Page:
Series: Ivy Granger #3
Release Date: June 17, 2014
Genre: Paranormal, Urban Fantasy
Burning down the house…
Things are not going well at the offices of Private Eye. Jinx is having demon problems, the city is overrun with pyromaniacal imps, and Ivy’s wisp powers are burning out of control, attracting the attention of both the Seelie and Unseelie courts.
Along came a faerie queen… It’s the worst possible time for the Green Lady to call in a favor, but Ivy’s bound by her deal with the glaistig. Too bad there’s no wiggle room in faerie bargains.
Ivy must rid the city of imps, keep Jinx from murdering her one solid link to Hell, and fulfill her bargain with the Green Lady–with sidhe assassins hot on her tail.
Just another day’s work for Ivy Granger, psychic detective.
Today we are celebrating the release of BURNING BRIGHT, the third full-length novel in the Ivy Granger urban fantasy series by E.J. Stevens. Let’s party!
We have two very special book excerpts to share with you and, of course, A GIVEAWAY! Keep reading for a chance to win.
(Ivy gets wet.)
My first impression of Emain Ablach was that it was wet. Very, very wet. But I didn’t have much time to think about that fact. I was too busy drowning.
I struggled to swim to the surface—wherever the hell that was—the weight of my clothes, leather jacket, and weapons weighing me down. My lungs burned and my brain screamed at me to find a way out of this wet torment. I needed air, badly.
I forced my eyes open, salt and whatever else was in the water burning like acid, but being able to see my surroundings didn’t help matters. It did, however, make me glad for quick reflexes and muscle memory.
At the first sign of my assassin stalkers, back in a Harborsmouth alley, I’d grabbed one of my throwing knives. I may not be able to throw it now, not in this water, but the pressure of the blade in my gloved hand made it easier to face the grinning corpses smiling back at me.
There were hundreds of them.
Bloated bodies in every state of decomposition drifted at the ends of seaweed infested chains that rose up from the ocean floor. I would have assumed that the people on the ends of those chains were dead, a warning to anyone foolish enough to trespass here, except for the hands reaching outward and the curve of their rotting lips.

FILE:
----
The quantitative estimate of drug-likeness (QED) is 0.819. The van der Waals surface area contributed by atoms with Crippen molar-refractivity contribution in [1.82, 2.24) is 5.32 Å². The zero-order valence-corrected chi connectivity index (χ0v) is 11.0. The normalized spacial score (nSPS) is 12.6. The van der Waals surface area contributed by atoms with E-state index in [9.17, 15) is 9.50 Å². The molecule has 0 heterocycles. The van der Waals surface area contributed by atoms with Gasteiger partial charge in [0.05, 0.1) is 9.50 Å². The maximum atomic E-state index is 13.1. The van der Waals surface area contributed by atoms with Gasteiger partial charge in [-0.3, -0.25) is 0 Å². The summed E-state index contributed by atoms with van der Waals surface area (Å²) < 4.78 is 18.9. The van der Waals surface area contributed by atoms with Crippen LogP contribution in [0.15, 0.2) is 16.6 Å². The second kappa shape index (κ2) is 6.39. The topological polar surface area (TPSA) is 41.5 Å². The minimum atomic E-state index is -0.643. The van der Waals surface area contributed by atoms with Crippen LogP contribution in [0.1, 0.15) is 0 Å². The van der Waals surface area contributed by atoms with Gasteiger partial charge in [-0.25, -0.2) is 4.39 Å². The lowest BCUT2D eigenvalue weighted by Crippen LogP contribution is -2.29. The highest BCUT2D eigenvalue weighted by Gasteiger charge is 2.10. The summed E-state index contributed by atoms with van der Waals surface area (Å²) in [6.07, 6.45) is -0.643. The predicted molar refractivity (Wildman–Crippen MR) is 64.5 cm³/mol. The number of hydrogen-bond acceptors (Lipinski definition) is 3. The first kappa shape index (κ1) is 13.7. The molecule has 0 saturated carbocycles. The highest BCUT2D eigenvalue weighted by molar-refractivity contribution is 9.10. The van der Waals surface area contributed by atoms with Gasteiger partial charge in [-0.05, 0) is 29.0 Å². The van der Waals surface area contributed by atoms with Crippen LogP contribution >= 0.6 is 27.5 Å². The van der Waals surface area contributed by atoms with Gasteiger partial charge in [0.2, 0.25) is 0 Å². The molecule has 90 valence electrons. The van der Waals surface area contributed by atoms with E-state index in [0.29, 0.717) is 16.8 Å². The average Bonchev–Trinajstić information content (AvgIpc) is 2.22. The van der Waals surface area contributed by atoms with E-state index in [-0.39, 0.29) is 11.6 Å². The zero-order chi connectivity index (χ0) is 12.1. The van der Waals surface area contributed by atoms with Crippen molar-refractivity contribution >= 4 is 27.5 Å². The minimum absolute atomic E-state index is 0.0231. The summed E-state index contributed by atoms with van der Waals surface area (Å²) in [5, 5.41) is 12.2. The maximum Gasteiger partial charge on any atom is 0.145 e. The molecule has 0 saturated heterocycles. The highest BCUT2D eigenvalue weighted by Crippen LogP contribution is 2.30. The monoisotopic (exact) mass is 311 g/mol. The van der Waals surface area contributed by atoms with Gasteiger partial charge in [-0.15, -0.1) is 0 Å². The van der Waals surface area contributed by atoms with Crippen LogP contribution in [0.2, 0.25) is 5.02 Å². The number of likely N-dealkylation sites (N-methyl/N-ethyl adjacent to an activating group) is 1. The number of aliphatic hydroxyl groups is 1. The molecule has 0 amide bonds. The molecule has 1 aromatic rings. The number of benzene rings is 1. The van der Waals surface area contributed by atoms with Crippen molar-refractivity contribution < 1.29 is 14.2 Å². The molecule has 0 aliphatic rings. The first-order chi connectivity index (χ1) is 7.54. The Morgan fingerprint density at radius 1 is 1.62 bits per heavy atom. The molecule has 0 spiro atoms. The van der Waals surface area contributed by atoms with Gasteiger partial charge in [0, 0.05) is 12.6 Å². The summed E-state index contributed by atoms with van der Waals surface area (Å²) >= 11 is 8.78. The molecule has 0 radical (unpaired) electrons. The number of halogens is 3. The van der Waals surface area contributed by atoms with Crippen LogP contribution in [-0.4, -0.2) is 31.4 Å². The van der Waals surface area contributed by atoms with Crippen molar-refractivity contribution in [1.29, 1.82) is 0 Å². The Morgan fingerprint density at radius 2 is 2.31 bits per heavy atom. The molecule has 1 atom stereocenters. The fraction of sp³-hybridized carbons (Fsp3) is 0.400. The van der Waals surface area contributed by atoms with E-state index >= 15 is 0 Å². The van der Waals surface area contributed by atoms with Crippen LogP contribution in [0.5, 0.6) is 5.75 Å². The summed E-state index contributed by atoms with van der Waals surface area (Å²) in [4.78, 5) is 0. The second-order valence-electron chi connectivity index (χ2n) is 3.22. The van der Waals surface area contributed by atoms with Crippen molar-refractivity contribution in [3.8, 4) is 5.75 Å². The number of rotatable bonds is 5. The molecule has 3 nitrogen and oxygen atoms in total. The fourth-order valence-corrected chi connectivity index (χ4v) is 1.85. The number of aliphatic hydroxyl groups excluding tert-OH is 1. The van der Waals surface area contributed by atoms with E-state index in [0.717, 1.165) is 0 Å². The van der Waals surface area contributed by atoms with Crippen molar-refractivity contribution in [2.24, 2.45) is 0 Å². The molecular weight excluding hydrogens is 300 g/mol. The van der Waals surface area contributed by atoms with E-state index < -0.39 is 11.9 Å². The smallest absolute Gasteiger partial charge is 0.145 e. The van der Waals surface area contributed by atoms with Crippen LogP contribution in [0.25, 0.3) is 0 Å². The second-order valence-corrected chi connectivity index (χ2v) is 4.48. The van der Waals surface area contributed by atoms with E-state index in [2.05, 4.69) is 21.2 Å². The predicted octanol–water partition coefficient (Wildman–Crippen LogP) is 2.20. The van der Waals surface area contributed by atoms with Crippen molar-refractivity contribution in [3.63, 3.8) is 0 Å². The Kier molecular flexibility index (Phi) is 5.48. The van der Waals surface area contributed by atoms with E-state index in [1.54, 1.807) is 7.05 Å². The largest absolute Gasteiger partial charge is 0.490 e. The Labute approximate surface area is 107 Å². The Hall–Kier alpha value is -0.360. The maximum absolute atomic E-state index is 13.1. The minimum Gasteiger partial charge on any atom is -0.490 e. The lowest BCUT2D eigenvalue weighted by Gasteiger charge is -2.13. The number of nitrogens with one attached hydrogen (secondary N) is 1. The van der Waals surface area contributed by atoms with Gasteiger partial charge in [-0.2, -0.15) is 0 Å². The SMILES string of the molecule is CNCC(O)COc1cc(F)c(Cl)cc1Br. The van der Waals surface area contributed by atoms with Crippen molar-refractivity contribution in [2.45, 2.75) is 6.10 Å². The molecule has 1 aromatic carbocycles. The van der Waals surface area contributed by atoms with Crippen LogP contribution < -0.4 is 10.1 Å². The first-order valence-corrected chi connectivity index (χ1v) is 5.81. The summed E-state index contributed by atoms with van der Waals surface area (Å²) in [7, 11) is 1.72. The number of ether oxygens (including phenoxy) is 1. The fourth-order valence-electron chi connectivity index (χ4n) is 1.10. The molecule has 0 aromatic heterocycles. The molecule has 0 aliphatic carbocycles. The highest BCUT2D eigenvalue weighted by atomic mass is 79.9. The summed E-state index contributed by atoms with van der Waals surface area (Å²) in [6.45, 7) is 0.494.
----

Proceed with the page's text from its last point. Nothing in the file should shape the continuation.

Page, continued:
Grins like frightened, blue worms curled up toward vacant eyes. The eyes, or what was left of them, were coated in a white film and looked as though they’d been nibbled on by grazing fish. The chained corpses may not be able to see, but I had no doubt that they could sense my presence. Their hands clawed at the water and their faces were all turned in my direction. Perhaps they could scent me, like sharks on a blood trail.
Now that was a cheery thought.
I kicked away, trying to put more distance between myself and the grasping dead. I recoiled as my boot hit something squishy. Mab’s bones, I didn’t realize there was a chained corpse that close to where I swam. I did not want to touch these things or the chains that bound them. Those were visions I’d never survive.
The delay alone would kill me.
Heart pounding, I propelled myself upward, but I had a nagging suspicion that I wasn’t going to make it. I’d sunk too deep into this watery hell. Already my lungs burned and dizziness sent my head spinning like a ride on an otherworldly merry go round. My limbs were cold and heavy and I could barely feel the knife in my hand.
How ironic would it be to die here, within spitting distance of a tree that grew magical apples capable of reviving the dead?